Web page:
Cover image for Appalachian wildflowers
Appalachian wildflowers
Hemmerly, Thomas E. (Thomas Ellsworth), 1932-
Publication Information:
Athens : University of Georgia Press, [2000]

Physical Description:
xiv, 327 pages : illustrations (some color), map ; 24 cm

Format :


Call Number
Material Type
Home Location
Item Holds
QK122.3 .H46 2000 Adult Non-Fiction Non-Fiction Area

On Order



This informative field guide covers the wildflowers of the entire Appalachian region, which stretches from Quebec to northern Alabama, encompassing the Catskills of New York, the Berkshires of Massachusetts, the Blue Ridge Mountains of Virginia, North Carolina, and Tennessee, and many mountain ranges in between. Using this book, readers will learn to identify this region's wildflowers by shape, color, family, and habitat.

Ecologist and botanist Thomas E. Hemmerly encourages us to "read the landscape" in order to learn about plants' habitats, distribution, and use. In his brief, introductory chapters, he describes ecosystems such as mountain forests and wetlands to provide a context for the information on individual plant species that will be valuable to both professional scientists and amateur naturalists.

Practical: The 378 color plates, grouped by color for clear reference, appear alongside plant descriptions for ease of identification.Informative: Each entry includes a description of the plant's habitat, abundance, and geographical distribution, along with information about its ethnobotanical, economic, or medicinal uses. An appendix lists and describes the best places in the Appalachians for "botanizing."User-Friendly: Diagrams of leaf and flower shapes are a further aide to plant identification.The Appalachian Region: Alabama, Connecticut, Georgia, Kentucky, Massachusetts, New Hampshire, New York, North Carolina, Pennsylvania, Quebec, South Carolina, Tennessee, Vermont, Virginia, West Virginia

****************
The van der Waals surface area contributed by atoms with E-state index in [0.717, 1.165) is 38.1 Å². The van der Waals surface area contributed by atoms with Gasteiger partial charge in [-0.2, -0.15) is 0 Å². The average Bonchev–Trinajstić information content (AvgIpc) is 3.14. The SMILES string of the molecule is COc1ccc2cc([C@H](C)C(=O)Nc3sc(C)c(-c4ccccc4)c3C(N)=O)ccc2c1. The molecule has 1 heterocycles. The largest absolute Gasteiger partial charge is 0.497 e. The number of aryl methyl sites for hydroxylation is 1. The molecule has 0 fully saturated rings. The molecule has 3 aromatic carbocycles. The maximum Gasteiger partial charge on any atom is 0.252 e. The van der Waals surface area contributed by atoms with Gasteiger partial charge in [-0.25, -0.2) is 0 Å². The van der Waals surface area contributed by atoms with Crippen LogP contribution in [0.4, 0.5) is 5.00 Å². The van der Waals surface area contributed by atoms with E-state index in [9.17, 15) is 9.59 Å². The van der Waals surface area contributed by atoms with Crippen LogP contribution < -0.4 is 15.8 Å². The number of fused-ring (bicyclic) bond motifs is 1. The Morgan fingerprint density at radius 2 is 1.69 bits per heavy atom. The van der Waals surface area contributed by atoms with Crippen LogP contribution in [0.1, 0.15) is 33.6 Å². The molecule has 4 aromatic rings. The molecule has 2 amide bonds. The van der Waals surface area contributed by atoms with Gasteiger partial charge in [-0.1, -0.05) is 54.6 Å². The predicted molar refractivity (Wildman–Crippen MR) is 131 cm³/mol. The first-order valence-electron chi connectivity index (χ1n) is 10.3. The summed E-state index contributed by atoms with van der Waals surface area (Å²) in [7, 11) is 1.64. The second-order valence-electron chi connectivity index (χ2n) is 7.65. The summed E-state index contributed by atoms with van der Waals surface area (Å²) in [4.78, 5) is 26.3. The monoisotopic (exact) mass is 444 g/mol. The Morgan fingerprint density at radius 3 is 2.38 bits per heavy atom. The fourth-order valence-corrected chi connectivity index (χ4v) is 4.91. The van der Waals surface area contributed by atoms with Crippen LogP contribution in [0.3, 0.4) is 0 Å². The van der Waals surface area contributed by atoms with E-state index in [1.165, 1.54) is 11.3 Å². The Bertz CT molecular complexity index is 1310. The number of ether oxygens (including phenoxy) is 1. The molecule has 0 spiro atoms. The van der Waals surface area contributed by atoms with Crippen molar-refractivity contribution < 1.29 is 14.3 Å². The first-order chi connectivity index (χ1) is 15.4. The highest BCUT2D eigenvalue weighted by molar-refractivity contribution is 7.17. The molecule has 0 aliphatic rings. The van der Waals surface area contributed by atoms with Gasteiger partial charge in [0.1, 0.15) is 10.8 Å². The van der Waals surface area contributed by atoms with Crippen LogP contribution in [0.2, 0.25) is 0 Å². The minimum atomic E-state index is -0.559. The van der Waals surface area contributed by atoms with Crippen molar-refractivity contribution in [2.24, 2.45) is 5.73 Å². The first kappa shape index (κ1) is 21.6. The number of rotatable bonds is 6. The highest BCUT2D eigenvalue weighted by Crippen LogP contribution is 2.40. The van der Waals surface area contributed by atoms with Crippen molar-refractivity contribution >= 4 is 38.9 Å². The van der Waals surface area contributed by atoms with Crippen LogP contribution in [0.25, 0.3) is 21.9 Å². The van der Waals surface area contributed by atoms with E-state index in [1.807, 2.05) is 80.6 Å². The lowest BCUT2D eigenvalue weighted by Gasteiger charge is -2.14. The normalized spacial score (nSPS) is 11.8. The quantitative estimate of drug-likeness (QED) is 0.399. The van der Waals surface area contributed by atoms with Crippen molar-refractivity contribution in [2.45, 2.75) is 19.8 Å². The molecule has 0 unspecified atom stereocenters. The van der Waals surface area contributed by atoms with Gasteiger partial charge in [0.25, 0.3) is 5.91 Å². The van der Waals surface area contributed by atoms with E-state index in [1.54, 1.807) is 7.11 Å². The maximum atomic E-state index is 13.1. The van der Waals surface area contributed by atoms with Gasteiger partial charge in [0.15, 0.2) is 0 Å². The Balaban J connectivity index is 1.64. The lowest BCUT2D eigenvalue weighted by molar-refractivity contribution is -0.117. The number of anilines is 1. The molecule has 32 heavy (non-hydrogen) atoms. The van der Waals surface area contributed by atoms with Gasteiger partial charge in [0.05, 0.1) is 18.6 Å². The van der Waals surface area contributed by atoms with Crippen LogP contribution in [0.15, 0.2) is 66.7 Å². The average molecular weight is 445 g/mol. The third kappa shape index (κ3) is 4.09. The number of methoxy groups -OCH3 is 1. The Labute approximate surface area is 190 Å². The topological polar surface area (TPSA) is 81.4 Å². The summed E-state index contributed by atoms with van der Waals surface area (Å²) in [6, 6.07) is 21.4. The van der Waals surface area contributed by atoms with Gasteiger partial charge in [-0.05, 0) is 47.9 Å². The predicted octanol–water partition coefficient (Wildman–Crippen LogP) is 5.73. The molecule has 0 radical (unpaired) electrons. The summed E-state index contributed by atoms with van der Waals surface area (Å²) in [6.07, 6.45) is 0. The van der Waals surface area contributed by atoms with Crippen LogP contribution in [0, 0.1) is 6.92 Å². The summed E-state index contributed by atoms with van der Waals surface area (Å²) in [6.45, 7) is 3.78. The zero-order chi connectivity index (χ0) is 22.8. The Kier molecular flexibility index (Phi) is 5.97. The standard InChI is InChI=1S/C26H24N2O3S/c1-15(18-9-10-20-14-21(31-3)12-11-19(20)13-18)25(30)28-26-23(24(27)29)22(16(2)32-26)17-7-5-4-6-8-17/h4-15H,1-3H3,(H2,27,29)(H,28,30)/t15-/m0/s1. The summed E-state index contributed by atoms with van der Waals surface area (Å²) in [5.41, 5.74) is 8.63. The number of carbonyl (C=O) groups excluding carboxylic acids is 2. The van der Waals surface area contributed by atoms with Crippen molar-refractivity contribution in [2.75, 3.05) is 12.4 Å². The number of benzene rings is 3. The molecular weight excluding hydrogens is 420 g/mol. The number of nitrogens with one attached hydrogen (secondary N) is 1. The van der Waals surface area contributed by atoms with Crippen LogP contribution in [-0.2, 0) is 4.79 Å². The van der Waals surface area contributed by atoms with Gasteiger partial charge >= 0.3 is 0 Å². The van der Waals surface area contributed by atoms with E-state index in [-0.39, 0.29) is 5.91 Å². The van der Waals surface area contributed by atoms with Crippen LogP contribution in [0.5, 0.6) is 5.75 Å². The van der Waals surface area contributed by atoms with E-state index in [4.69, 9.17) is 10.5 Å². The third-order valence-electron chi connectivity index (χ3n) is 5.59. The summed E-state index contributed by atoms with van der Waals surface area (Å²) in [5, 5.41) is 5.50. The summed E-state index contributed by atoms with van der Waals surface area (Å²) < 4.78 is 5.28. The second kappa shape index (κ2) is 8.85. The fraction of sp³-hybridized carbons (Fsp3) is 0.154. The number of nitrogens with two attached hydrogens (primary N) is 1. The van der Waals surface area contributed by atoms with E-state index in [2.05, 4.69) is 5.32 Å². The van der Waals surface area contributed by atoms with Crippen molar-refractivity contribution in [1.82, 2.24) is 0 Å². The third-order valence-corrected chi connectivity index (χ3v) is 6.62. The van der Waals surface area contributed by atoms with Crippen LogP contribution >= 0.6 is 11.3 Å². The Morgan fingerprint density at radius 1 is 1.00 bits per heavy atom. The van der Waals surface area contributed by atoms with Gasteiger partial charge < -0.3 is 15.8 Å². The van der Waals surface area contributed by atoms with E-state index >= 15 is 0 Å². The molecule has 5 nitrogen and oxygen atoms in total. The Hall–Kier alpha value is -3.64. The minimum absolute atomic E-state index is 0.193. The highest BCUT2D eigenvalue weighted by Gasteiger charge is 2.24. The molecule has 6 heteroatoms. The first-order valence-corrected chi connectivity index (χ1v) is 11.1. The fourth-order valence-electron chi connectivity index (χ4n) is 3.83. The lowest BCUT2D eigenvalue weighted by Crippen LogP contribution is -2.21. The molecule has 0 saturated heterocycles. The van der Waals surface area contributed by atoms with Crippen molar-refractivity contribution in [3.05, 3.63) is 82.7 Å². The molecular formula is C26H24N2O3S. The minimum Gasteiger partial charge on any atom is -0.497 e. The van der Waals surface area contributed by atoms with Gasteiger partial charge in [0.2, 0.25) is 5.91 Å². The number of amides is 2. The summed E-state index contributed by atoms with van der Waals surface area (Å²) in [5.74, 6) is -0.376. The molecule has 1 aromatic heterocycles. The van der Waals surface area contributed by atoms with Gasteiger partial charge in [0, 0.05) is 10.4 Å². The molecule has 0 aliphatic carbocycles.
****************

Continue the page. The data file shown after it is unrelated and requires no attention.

Author Notes

Thomas E. Hemmerly, author of Wildflowers of the Central South , is a professor of biology at Middle Tennessee State University.

Reviews 1

Choice Review

Hemmerly (biology, Middle Tennessee State Univ.) offers a guide to plants with showy flowers and, in some cases, showy fruits, of the entire Appalachian chain, from the Gaspe peninsula of Quebec south to northern Georgia and northeastern Alabama. For each species there is a color photograph; English, French, and scientific names; and a brief text pointing out a few distinctive characteristics for each species, describing the habitat and flowering time, and noting how to distinguish similar species that are not illustrated. More than 300 species are illustrated, and some 500 others are discussed. The photographs are well reproduced and generally show clearly the important features of the plant. The plants are arranged by color and by family; there are no identification aids, but a student familiar with plant families should be able to find most plants easily. The book begins with an overview of the major habitats found in the Appalachians, discussing some regional ecological and conservation issues. Aimed at the interested layperson, but serious students will certainly use it in making and checking identifications. General readers; undergraduates; two-year technical program students. A. Whittemore; Missouri Botanical Garden